FIG. 11 is a simplified side view of a portion of the dual guide-wire assembly portion of FIG. 4 showing further details and according to a still further embodiment of the present invention;
FIG. 12 is a simplified cross-sectional view through the guide-wire assembly of FIG. 11;
FIG. 13 is a simplified cross-sectional view through the guide-wire assembly of FIG. 4 according to an additional embodiment of the present invention;
FIGS. 14A-B are simplified cross-sectional views of the dual guide-wire assembly portion of FIG. 13, showing further details;
FIG. 15 is a simplified side view, similar to FIG. 4, of a double dual guide-wire assembly according to a yet further embodiment of the present invention; and
FIGS. 16A-C are simplified schematic illustrations of different guide-wire arrangements for double dual guide-wire assemblies of the present invention.
The following detailed description is merely exemplary in nature and is not intended to limit the invention or the application and uses of the invention. Furthermore, there is no intention to be bound by any expressed or implied theory presented in the preceding technical field, background, brief summary or the following detailed description.
FIG. 4 is a simplified side view of dual guide-wire assembly 100 for use with balloon catheters and/or stents, according to the present invention. Assembly 100 has first guide-wire 102 with distal tip 104 and proximal end 106, and second guide-wire 108 with distal tip 110 and proximal end 112. Tips 104, 110 are desirably rounded but any suitable shape may be used. Guide-wires 102, 108 are conveniently of Ni—Ti alloy referred to as NITINOL, with a polymer coating. Such polymer coatings are well known in the art. For example and not intended to be limiting, polyamides, urethanes, PBAC or esters are useful polymer coatings. Guide-wires 102, 108 typically have diameters D on the order of ˜0.28 mm uncoated and ˜0.36 mm when polymer coated, but larger and smaller diameter wires and wires made of other materials can also be used. Typical guide-wires have lengths L of from 100-500 cm. Tips 104, 106 are staggered by distance 114 of the order of 10-150 mm to facilitate insertion in vessel branches. It is useful to have one or both tips 104, 110 offset at a slight angle with respect to the axis of the respective guide-wire. In FIG. 4, for purposes of illustration and not intended to be limiting, tip 104 is angled and tip 110 is straight.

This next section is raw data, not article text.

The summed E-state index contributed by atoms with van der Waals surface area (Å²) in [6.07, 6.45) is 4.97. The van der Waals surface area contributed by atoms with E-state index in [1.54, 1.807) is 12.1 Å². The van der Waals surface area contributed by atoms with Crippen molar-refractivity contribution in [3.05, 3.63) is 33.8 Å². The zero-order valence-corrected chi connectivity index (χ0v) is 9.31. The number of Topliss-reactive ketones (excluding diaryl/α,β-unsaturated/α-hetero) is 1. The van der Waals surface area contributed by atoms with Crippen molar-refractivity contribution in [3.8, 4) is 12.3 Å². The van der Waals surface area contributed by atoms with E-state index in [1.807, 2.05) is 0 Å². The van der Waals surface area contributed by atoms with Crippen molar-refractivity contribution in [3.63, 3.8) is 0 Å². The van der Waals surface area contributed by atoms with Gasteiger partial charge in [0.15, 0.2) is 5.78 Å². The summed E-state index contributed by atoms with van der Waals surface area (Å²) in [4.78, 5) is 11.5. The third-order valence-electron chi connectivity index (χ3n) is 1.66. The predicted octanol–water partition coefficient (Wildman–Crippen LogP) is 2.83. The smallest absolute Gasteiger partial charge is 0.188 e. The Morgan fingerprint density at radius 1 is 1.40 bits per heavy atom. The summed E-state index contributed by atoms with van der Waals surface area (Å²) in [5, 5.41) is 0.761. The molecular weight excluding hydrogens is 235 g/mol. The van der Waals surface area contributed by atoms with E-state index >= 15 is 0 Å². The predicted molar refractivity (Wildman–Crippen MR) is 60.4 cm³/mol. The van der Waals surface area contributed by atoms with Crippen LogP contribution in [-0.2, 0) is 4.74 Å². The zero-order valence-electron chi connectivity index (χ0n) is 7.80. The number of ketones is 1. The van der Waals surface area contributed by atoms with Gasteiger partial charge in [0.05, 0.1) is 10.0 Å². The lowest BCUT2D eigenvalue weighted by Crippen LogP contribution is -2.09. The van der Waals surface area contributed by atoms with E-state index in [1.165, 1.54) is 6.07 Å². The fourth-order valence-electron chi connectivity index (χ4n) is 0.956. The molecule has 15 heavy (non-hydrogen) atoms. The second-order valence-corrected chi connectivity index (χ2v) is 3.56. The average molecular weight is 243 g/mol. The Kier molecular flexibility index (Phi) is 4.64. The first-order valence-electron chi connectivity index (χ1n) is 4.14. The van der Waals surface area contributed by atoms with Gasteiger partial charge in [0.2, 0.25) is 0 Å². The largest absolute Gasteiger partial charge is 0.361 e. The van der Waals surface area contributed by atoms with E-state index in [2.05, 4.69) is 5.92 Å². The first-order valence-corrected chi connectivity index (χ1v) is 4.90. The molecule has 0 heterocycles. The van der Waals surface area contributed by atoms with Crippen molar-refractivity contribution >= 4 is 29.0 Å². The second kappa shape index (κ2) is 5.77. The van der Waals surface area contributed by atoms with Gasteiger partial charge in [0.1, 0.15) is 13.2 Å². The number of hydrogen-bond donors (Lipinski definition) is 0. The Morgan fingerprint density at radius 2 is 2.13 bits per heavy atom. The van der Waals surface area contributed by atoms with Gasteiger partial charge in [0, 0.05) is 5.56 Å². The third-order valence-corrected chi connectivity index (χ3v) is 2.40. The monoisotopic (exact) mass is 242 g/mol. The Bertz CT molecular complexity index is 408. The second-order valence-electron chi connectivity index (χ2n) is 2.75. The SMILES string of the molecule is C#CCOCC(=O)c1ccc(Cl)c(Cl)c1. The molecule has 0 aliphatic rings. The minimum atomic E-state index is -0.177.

Guide-wires 102, 108 are breakably joined or bonded together at multiple locations 116. Spacing 118 between bonds or joining locations 116 are between approximately 0-200 mm and conveniently 10-150 mm but, as will be subsequently explained, other spacings and substantially continuous bonding or joining of guide-wires 102, 108 may also be used. It is important that bonds or joining locations 116 be separable or breakable, that is, that guide-wires 102, 108 can be popped apart as a balloon catheter and/or stent are advance from proximal ends 106, 112 toward distal ends 104, 110 in the direction of arrow 140 in FIGS. 7-8.